Breaking bad redux

August 10, 2013

Remember how the Indians had a really lousy August last season? I mean really, really lousy? As in winning five games and losing 24?

Well, this August isn’t looking a whole lot better. It started out good, with the Tribe winning three of the first four games this month. But since then, things have turned sour, like a carton of milk left on the kitchen counter all day. Today the Indians lost their second straight game to the Los Angeles Angels of Anaheim, Azusa, and Cucamonga, this time by a score of 7-2. The Indians are now free-fallin’ in a way that Tom Petty himself would envy.

Starting pitcher Ubaldo Jimenez was saddled with the loss, although he didn’t really pitch all that poorly. He went 6 1/3 innings and allowed three runs, one of which was unearned. That run was still Jimenez’ fault, though, as it came when, with one on in the fifth, Jimenez threw wildly to first on a ball which had bunted to the third-base side of the mound, allowing the baserunner to reach third and the batter to take second. Each of these baserunners went on to score on sacrifice flies.

Compared to what was to come later, though, that inning looked like a thing of beauty. Bryan Shaw came out to pitch in the eighth inning, and that’s when things really got sketchy for the Indians. After a leadoff single, shortstop Asdrubal Cabrera bobbled what should have been a 6-4-3 double play grounder, and everybody was safe. A wild pitch by Shaw advanced both runners, and then a throwing error on a ball hit to Jason Kipnis allowed both runners to score. Cody Allen then came out to put a bow on things for the Angels, giving up a single, a walk, another single, and a sacrifice fly to give the Angels a 7-2 lead.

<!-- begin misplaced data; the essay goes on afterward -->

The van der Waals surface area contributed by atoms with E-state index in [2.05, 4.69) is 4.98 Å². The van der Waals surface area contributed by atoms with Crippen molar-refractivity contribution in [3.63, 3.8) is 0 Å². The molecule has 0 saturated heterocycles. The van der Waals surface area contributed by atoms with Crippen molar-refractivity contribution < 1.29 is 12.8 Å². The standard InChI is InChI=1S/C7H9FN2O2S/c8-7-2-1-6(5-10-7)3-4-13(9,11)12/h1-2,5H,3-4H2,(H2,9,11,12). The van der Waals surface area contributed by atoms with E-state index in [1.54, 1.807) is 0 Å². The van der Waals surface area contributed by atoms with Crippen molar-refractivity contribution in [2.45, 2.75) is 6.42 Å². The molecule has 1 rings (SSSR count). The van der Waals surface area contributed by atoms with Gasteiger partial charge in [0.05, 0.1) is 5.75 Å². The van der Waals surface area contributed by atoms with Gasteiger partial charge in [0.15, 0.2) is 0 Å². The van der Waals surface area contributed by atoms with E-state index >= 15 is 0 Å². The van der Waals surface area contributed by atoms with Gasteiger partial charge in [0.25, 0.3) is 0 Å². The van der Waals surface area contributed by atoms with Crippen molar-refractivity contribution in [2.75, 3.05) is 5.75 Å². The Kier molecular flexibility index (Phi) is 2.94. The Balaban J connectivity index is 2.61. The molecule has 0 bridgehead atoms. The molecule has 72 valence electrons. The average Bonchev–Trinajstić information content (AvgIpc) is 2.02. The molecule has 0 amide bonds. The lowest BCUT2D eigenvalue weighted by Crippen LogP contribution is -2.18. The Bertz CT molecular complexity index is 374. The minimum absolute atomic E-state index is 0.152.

Of course, the way the Indians have been hitting lately, or rather failing to hit lately, that might as well have been a 72-2 lead. Angels reliever Kevin Jepsen struck out the side in the eighth, and it took Ernesto Frieri all of nine pitches to retire the Tribe in order in the ninth inning. The offense has been pathetic lately. They have gone 70 straight innings without scoring more than one run in any inning. I don’t care if your starting rotation consists of Sandy Koufax, Roger Clemens, Randy Johnson, Greg Maddux, and Justin Verlander in their primes: you aren’t going to win a lot of ballgames with an offense like that.